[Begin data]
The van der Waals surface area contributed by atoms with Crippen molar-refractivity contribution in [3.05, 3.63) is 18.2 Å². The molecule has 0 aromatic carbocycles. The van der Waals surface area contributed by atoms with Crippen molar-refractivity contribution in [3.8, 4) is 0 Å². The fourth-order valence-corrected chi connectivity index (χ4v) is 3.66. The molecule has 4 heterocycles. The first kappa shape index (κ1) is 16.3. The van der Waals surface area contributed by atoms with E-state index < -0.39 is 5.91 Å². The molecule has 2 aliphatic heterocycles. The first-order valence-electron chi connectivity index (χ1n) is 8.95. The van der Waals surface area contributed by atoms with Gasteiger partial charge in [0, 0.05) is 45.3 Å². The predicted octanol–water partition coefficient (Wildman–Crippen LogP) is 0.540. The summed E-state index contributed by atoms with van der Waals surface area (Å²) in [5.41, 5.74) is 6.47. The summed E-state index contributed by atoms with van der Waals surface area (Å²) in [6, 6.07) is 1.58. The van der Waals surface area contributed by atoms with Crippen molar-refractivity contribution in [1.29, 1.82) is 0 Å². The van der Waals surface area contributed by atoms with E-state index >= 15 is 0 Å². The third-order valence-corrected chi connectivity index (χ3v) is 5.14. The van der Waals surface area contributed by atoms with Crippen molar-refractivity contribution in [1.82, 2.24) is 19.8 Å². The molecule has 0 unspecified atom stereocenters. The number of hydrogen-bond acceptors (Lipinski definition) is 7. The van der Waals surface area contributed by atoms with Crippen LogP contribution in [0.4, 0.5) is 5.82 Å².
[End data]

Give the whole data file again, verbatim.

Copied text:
The van der Waals surface area contributed by atoms with Crippen molar-refractivity contribution in [3.05, 3.63) is 18.2 Å². The molecule has 0 aromatic carbocycles. The van der Waals surface area contributed by atoms with Crippen molar-refractivity contribution in [3.8, 4) is 0 Å². The fourth-order valence-corrected chi connectivity index (χ4v) is 3.66. The molecule has 4 heterocycles. The first kappa shape index (κ1) is 16.3. The van der Waals surface area contributed by atoms with E-state index < -0.39 is 5.91 Å². The molecule has 2 aliphatic heterocycles. The first-order valence-electron chi connectivity index (χ1n) is 8.95. The van der Waals surface area contributed by atoms with Gasteiger partial charge in [0, 0.05) is 45.3 Å². The predicted octanol–water partition coefficient (Wildman–Crippen LogP) is 0.540. The summed E-state index contributed by atoms with van der Waals surface area (Å²) in [5.41, 5.74) is 6.47. The summed E-state index contributed by atoms with van der Waals surface area (Å²) in [6, 6.07) is 1.58. The van der Waals surface area contributed by atoms with Crippen molar-refractivity contribution in [1.29, 1.82) is 0 Å². The van der Waals surface area contributed by atoms with E-state index >= 15 is 0 Å². The third-order valence-corrected chi connectivity index (χ3v) is 5.14. The van der Waals surface area contributed by atoms with Crippen molar-refractivity contribution in [1.82, 2.24) is 19.8 Å². The molecule has 0 unspecified atom stereocenters. The number of hydrogen-bond acceptors (Lipinski definition) is 7. The van der Waals surface area contributed by atoms with Crippen LogP contribution in [0.4, 0.5) is 5.82 Å².